Making curators visible is an easy structural change to ArtPrize and would be an important step in shifting the structure to one with more potential.

At each venue, notice the curating and ask who the curators are and what their criteria were for selection.

 

Art, the ready co-branding partner

ArtPrize expands on an innovation that has been developed locally on an organized level for many years: Artists partnering with property owners to publicly display art. We all get to re-imagine the city because of these partnerships.

And don't forget the atmospherics of style. In a marketplace driven by style, there is much to be gained from co-branding with art. The right kind of art is the perfect co-branding partner - attractive and cool but mysterious and abstract, a silent partner whose powers are moldable to enhance a brand or build celebrity cred. Art attracts attention, and that attention can be used.

Look closely at the nature of the affiliations that are made between art and commerce. Is the art used to serve the sponsor's message? Is an artwork’s readiness for co-branding a good criterion for the selection of art for the public? What kinds of art get left out of this conversation?

Keep Dewey's "beauty parlor" in mind when evaluating these venues as viable sites for public discourse. The space of commerce is not fully public space, and public space that is dominated by a logo is a compromised public space.

In traditional cultural institutions, curators and administrators control the balance between the art and sponsor messages. They negotiate the details that acknowledge the sponsor support while supporting the art in fully doing its thing. Curators recognize that they are not only protecting the autonomy of the art, but also securing the space for public discourse. We can innovate, but the responsibilities don’t go away. If art is important then its development and presentation should not be left in such a precarious position.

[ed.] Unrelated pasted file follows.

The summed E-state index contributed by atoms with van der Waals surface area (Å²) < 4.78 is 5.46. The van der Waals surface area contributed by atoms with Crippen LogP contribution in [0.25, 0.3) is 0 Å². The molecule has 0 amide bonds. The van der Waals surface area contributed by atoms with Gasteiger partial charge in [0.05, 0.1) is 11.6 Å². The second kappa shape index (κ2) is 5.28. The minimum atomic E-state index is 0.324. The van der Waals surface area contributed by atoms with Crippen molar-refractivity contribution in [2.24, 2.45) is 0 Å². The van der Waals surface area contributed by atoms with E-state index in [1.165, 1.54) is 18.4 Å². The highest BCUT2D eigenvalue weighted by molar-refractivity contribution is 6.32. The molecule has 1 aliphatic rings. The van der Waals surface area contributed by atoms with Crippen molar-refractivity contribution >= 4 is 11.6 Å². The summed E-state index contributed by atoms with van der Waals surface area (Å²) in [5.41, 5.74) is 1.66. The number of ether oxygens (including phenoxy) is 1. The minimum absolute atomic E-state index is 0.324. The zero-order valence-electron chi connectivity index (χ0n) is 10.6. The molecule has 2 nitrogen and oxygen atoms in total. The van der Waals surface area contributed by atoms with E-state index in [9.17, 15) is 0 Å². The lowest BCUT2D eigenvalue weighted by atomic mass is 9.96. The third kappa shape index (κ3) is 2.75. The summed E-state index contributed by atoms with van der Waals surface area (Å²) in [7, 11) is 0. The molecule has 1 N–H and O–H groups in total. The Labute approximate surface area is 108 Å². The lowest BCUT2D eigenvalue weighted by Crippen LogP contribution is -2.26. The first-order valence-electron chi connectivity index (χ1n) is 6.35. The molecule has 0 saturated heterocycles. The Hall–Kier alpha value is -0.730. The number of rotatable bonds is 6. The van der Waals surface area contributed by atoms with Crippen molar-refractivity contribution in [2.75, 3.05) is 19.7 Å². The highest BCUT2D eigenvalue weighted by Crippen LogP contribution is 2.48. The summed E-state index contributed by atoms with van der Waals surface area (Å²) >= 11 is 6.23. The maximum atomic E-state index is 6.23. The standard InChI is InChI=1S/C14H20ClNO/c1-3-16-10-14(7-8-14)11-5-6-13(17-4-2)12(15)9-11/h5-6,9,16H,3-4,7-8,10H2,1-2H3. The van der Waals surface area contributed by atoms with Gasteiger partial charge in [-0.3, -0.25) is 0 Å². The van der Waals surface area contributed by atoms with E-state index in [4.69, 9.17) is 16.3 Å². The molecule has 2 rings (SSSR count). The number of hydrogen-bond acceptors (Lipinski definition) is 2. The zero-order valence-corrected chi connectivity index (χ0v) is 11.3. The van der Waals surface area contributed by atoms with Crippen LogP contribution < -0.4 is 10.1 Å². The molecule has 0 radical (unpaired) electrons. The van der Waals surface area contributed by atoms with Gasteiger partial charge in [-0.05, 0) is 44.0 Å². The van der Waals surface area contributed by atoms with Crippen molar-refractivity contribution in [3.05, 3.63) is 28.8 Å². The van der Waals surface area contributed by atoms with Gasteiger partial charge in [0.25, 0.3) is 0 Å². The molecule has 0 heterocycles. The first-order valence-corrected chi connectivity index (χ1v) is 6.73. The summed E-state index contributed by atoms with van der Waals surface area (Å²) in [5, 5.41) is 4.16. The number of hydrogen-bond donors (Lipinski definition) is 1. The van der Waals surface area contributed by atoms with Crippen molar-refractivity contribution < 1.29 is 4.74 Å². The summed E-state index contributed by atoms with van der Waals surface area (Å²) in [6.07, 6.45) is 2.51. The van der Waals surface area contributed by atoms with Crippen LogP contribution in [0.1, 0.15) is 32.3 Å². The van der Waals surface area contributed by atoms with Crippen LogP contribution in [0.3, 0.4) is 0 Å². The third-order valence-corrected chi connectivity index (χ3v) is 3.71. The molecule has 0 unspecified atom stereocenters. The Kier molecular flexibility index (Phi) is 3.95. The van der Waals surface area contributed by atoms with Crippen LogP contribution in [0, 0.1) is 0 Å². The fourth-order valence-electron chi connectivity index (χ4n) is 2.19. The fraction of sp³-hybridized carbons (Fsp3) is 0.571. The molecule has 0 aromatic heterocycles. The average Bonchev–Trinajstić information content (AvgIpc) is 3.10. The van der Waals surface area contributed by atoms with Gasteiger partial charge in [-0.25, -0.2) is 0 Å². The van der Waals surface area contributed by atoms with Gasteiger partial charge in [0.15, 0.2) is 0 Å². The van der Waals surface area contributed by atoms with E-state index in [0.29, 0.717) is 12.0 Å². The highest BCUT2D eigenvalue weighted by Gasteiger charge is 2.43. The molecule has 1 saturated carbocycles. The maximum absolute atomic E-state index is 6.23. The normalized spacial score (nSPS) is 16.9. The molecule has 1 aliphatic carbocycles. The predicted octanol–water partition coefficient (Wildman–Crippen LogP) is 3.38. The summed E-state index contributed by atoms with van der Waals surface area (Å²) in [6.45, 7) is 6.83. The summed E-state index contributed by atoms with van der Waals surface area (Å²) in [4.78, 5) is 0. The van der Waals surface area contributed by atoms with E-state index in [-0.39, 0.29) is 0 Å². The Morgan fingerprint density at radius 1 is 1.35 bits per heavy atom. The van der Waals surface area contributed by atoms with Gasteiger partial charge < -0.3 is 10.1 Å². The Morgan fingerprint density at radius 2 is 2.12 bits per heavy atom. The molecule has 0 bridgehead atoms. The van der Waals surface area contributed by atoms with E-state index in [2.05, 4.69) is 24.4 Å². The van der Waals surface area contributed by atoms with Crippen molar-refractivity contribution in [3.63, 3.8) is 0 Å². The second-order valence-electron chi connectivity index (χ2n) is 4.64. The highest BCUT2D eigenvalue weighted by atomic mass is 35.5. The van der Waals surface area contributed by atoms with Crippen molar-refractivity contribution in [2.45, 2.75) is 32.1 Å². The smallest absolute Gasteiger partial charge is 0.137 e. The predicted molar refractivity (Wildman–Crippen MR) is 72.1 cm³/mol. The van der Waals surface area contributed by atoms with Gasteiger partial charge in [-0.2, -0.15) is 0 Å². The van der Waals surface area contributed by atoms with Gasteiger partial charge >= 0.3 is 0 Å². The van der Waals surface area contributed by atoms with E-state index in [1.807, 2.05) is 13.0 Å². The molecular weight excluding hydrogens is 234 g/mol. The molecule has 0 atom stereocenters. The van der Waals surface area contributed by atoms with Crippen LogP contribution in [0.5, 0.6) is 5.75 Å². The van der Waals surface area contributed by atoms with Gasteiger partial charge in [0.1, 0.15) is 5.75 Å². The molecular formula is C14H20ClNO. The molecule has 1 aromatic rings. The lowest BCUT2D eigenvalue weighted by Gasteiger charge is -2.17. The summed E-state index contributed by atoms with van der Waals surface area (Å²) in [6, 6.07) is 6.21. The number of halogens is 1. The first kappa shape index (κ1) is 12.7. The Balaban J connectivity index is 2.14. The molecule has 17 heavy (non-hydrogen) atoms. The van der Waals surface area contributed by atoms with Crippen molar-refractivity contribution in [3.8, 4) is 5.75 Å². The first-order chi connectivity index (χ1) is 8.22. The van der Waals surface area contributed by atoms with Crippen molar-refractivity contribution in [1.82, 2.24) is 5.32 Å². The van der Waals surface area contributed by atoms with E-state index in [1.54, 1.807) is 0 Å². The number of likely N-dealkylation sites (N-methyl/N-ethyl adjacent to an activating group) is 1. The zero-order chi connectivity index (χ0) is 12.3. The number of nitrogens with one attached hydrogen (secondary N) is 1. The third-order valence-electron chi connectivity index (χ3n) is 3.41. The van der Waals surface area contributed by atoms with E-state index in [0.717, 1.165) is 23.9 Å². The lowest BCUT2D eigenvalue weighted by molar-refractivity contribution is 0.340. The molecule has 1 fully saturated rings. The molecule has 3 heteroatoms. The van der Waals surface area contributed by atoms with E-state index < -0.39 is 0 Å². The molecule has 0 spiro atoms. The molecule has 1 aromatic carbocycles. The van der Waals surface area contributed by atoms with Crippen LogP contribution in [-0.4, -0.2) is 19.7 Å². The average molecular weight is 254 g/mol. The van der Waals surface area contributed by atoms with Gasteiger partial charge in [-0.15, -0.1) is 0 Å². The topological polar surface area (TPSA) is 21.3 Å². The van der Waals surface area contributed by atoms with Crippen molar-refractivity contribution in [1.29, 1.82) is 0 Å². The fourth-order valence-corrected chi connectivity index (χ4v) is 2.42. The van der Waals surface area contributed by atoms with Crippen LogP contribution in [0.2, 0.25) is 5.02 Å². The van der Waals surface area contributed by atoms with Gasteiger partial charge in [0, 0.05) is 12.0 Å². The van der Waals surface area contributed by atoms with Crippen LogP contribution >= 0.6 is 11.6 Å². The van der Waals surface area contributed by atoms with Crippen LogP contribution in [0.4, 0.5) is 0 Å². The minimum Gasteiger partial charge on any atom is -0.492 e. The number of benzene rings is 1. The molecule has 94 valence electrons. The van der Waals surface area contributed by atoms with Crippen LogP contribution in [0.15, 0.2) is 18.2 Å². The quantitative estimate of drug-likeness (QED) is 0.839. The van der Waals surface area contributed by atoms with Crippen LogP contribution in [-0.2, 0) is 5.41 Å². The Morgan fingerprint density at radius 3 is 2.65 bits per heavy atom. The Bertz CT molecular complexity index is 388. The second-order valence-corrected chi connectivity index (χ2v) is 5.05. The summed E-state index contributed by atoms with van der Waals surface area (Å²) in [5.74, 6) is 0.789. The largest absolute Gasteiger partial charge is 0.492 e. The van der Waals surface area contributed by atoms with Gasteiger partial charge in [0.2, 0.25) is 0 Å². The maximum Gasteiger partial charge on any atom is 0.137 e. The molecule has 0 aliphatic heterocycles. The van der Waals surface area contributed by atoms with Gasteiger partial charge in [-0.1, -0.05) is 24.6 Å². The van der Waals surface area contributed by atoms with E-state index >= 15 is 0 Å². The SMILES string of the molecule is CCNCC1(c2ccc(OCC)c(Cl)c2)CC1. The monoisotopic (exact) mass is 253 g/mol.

Look for venues that support their artist partners in fully doing their thing even if it does not fit with the business’s style or marketing goals.

ArtPrize’s has demonstrated a powerful ability to attract and inspire the people to come out and engage the open possibilities of art. What is unclear is where the support will emerge for a thickening of a critical public dialogue necessary to convert that investment into cultural capital that accrues to the public. To be viable, such a dialogue needs to exist outside of the ArtPrize brand and have a comparably visible public image.

 

I first saw the Dewey quote painted in large type on a public art project made by Siah Armajani in the early '80s. His work is part of a shift on the part of artists to directly address art in public through innovations in the use of public space and, more recently, through open interactive and social projects. Thinkers from disciplines ranging from sociology, geography, philosophy and many other fields have engaged issues of public life, public space, and democracy and have developed dynamic and useful ideas. These histories and innovations could be drawn on more directly in the development and analysis of ArtPrize and our broader structuring of art.

There is much for the society to gain through a robust public culture. Inquiring about the invisible curators, and the problems with co-branding are good places to start.